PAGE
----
The U.S. Postal Service has announced it will move forward with its proposal to change service standards, including cuts to first-class mail that will slow delivery, beginning next spring.
This action is being taken in response to on-going financial challenges caused by the dramatic and continual decline in First-Class Mail volume and the resulting revenue loss.
"The U.S. Postal Service must reduce its operating costs by $20 billion by 2015 in order to return to profitability," said David Williams, vice president, Network Operations. "The proposed changes to service standards will allow for significant consolidation of the postal network in terms of facilities, processing equipment, vehicles and employee workforce and will generate projected net annual savings of approximately $2.1 billion."
This is part of the overall savings expected from the network optimization initiative, which is projected to save up to $3 billion by 2015.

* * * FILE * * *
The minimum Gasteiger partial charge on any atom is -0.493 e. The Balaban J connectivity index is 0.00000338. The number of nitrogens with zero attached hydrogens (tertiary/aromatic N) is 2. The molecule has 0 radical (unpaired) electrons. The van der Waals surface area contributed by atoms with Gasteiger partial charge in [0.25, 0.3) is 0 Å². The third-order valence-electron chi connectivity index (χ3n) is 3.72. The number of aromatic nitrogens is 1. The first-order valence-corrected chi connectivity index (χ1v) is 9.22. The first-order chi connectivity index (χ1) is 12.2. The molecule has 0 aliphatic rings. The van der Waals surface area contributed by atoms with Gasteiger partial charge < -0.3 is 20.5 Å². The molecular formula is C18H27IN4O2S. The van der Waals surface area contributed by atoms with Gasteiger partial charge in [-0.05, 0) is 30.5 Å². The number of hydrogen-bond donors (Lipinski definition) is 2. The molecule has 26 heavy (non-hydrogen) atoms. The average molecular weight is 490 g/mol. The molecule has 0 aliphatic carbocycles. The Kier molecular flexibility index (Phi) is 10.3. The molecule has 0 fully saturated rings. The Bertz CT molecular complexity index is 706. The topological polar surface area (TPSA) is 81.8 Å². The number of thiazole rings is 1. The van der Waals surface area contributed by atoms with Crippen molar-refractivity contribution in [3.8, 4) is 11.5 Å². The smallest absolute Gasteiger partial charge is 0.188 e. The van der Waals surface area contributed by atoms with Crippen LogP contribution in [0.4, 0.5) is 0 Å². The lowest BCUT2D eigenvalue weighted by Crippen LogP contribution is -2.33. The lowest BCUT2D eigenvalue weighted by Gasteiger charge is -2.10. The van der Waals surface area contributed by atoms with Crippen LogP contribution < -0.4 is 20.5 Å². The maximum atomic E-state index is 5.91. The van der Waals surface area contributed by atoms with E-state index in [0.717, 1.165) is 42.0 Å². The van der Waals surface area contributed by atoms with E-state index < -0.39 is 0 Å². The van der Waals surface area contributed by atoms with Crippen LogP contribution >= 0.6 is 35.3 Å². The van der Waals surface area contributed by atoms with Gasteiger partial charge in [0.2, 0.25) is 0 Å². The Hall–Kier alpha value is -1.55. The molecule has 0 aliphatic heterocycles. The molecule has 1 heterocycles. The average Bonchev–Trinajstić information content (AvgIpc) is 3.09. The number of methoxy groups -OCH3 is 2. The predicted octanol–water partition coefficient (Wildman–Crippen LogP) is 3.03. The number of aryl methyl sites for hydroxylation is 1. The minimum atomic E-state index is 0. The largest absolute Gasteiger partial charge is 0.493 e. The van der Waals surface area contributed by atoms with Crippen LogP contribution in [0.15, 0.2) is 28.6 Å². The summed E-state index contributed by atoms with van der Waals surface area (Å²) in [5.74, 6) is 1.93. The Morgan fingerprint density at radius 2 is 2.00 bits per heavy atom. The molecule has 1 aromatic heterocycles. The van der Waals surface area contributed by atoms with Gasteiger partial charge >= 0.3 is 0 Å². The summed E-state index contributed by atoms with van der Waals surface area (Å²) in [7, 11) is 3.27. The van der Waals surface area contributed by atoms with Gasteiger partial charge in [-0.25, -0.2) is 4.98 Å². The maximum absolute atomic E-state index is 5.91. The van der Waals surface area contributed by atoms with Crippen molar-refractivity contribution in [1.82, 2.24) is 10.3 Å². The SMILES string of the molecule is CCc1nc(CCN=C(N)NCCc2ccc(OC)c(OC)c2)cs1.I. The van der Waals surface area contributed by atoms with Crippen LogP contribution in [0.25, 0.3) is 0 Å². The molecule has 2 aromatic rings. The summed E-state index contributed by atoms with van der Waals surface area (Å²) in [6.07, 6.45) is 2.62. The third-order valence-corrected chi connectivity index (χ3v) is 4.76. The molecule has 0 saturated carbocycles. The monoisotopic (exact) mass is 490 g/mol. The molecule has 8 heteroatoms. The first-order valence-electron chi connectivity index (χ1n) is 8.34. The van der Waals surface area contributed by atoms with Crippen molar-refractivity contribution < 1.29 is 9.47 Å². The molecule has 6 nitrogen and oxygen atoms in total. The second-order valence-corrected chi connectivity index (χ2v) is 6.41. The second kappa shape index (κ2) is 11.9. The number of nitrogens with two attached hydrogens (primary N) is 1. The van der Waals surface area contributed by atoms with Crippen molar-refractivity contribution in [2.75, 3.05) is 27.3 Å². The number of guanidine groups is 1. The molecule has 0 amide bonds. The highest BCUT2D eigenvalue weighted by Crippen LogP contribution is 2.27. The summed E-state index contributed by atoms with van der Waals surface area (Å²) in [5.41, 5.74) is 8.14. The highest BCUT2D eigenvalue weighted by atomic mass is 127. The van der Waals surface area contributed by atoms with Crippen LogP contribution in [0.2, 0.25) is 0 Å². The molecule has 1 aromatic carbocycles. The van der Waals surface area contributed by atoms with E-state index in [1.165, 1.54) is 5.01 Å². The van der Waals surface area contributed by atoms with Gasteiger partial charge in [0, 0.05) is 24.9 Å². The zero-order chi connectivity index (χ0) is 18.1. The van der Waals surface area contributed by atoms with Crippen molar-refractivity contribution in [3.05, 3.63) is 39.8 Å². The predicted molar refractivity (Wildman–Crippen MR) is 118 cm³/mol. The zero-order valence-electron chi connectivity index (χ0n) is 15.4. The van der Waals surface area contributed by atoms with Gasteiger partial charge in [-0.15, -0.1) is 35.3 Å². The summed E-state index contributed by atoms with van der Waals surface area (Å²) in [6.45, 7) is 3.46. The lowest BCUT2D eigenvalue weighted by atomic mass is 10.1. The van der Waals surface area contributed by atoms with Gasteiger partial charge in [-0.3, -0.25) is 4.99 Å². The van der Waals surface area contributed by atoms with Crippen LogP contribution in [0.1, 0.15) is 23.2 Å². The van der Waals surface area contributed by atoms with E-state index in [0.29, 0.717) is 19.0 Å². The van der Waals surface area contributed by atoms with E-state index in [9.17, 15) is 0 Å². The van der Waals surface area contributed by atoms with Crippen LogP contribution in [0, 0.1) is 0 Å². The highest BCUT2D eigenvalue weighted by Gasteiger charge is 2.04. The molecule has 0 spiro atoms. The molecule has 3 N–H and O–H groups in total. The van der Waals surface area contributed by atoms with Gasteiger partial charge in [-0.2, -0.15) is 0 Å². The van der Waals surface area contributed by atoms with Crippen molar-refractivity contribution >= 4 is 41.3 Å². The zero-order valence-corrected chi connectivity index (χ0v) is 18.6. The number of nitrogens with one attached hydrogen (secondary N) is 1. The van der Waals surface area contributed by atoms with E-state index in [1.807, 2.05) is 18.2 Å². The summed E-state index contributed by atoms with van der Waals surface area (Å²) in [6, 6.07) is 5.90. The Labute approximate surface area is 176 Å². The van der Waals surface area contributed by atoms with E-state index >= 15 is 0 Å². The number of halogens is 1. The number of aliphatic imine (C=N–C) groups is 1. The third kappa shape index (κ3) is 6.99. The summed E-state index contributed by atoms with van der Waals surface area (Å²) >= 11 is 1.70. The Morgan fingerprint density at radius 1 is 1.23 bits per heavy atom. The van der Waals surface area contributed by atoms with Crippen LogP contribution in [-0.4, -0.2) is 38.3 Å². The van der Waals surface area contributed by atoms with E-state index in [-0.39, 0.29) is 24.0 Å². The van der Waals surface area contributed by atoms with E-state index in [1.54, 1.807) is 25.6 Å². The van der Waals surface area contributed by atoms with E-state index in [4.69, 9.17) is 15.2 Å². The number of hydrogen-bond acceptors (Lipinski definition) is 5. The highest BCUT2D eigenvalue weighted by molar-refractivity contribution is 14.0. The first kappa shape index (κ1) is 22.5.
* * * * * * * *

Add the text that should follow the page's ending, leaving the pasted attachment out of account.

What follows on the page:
The size of the existing Postal Service network is dictated by the current overnight transit time in existing service standards. The Postal Service is proposing, through the rule-making process, to move first-class mail to a two- to three-day standard for contiguous U.S. destinations, basically ending next-day deliveries of stamped letters.
However, there would be an opportunity for mailers who properly prepare and enter mail at the correct processing facility prior to the day's critical entry time to have their mail delivered the following delivery day.
The plans also include closing more than 250 mail processing centers around the country, including 10 in Ohio, and the shutdown of about 3,700 local post offices.
On Sept. 15, the Postal Service announced it would begin studying 252 out of 487 mail processing facilities for possible closure. At that time, the Postal Service also announced it would be considering changes to service standards.
The Postal Service receives no tax dollars for operating expenses and relies on the sale of postage, products and services to fund its operations.